It’s hard to give an idea of size when talking about lakes and things. I’ve often heard descriptions involving Olympic sized swimming pools and football fields. But sometimes even they become insignificant. In Australia we have our own term of measurement – Sydney Harbours. Sydney Harbour holds a big lot of Olympic swimming pools (don’t ask me how many) so we have an idea that’s an enormous amount of water. Lake Argyle holds about 15 Sydney Harbours in normal times. At the height of the 2011 floods it held 44 Sydney Harbours and the flow over the diversion dam that feeds the irrigation area is also measured in Sydney Harbours.

Yes, there’s irrigation, but the other use for all that water is hydro electricity, which requires steady water flow over the turbines. So the line of isolated waterholes that used to mark the course of the Ord River in the Dry is now a fast flowing, all year river.

That’s it for context, folks. Let the journey begin. We caught a bus up to the main dam, stopping for a scenic glimpse of the lake. From there, we piled onto a jet boat – very fast, with very shallow draft to get over the shallow, rocky bits, but able to drift very comfortably in the deep bits. And off we went. The very knowledgeable driver stopped often to let us take pictures of wildlife and reflections.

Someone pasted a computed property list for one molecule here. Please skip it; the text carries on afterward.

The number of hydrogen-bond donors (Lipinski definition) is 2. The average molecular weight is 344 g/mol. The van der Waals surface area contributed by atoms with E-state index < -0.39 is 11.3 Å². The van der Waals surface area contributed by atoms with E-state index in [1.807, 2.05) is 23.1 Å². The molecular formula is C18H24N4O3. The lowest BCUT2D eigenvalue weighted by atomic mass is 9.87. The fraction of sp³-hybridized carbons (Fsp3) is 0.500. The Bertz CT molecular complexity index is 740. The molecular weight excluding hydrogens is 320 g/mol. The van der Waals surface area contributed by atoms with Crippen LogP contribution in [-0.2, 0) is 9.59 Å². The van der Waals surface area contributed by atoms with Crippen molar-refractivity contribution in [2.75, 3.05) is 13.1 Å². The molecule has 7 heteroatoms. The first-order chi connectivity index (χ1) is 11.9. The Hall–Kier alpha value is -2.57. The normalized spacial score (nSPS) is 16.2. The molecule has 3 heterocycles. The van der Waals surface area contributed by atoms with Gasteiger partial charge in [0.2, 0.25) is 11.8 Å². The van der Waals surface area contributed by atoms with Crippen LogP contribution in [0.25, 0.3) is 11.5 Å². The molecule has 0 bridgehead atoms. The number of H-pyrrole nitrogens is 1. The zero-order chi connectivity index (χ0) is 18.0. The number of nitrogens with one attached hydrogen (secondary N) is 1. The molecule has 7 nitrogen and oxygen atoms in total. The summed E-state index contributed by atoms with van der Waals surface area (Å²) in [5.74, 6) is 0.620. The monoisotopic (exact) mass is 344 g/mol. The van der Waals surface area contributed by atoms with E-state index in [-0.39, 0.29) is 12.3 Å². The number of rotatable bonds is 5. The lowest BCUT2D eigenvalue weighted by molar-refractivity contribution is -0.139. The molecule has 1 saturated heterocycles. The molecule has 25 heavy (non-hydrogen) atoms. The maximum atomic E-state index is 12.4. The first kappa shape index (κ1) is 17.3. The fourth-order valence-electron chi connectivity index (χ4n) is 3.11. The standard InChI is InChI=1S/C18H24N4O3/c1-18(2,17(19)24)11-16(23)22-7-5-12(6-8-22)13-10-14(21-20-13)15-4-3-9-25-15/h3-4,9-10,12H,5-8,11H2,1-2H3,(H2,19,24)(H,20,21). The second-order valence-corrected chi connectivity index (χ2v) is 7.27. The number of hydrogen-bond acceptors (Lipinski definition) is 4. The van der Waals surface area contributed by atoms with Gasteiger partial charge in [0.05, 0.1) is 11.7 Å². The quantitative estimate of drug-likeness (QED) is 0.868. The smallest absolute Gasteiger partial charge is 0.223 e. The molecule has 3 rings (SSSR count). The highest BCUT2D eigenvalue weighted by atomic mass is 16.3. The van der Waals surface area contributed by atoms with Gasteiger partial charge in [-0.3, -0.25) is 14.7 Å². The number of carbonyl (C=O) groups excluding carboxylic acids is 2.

A rock wallaby3

A rock wallaby watches us from high on a vertical rock wall. They are very agile little critters.

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Red rock, blue sky, water. Gorgeous.

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We stopped for afternoon tea. This was taken from the river bank in late afternoon light.

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Paperbarks line the bank.

A pelicans

A pair of pelicans enjoy the sunlight

A croc

A Johnson river crocodile basks on a reed bed

Guys, this was the bestest trip. Loved the boat, loved the river, loved the red rock almost glowing in the sunlight, loved the reflections, the bird life, the crocs, the botany lessons. If you get a chance, go do it. And at the end, back at Kununurra, we watched the sunset from the boat.